Investigating Living Things
Updated: Jul 22, 2020
One of the great opportunities of the forest school classroom is sharing the forest with so many other, smaller, beings. Observing bugs, frogs, slugs and squirrels is an opportunity to practice empathy, nurturing, and gentleness. Children exercise cognitive development by making connections between different living things, wondering about how other animals live and communicating with each other their ideas. Interactions with animals inspire interest in reading about the animals, drawing the animals and acting out the behaviors of animals. In many ways, the animals of the forest both teach us and inspire growth across all of the developmental domains.
Observing live animals:
While handling and observing animals children exercise self regulation and empathy. Closely observing these beings also develops basic scientific inquiry skills.
1. A: "Do you want to see it's eggs?" E (out of frame): "Yeah" A: "You need to pick it upside down, can you?" E: "No i can't it's too scary. Can you A?" A: "Yeah, I'm gonna put it upside down"
2. L holding a magnifying glass over a rollie pollie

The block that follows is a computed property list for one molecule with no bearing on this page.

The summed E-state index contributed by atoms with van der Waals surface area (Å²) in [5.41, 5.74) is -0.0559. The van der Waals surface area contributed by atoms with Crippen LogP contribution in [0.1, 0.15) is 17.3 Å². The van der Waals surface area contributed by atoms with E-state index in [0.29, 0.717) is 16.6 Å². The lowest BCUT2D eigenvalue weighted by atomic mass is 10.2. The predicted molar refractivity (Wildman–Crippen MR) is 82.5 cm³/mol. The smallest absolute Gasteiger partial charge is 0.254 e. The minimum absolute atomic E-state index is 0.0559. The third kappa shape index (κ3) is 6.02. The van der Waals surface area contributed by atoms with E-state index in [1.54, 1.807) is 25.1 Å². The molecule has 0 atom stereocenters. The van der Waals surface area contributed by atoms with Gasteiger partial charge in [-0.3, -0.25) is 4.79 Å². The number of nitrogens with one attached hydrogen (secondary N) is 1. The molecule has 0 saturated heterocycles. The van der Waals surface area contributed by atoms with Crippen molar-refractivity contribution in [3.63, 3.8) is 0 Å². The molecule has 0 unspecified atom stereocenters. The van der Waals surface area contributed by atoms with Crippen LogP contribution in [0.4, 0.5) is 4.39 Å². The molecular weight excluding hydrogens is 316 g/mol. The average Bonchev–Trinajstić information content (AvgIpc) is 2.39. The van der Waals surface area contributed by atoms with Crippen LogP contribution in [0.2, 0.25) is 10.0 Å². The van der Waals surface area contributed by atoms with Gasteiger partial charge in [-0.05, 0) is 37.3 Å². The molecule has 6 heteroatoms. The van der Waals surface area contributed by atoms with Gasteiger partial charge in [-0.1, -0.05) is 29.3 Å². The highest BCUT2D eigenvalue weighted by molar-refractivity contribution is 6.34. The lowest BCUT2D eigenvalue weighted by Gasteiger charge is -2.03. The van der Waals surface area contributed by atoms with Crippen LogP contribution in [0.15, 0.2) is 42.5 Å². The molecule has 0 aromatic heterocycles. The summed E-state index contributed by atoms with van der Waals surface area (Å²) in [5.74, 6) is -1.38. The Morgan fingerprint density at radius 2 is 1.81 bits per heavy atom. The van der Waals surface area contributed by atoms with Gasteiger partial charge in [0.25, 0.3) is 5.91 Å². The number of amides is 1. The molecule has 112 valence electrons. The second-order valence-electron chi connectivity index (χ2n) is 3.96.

3. C, N, M, L, and A look at ladybugs and into the grass where many ladybugs were found.
4. M and L hold their hands still and look at ladybugs that are crawling on them.
1. A: "Do you want to see it's eggs?" E: "Yeah" A: "You need to pick it upside down, can you?" E: "No I can't it's too scary. Can you A" A: "Yeah, I'm gonna put it upside down"
2. Cade looks at a frog on a stick
3. N, I, A, and A look at ground squirrels. N counts "1, 2, 3 squirrels!"
4. J crouches and looks toward ground squirrels.
Is it an animal? Is it alive or dead?
Observing both living and dead animals offer unique opportunities to start asking big questions like, "what does it mean to be alive?", and what are the differences between living and non-living objects, living and dead creatures.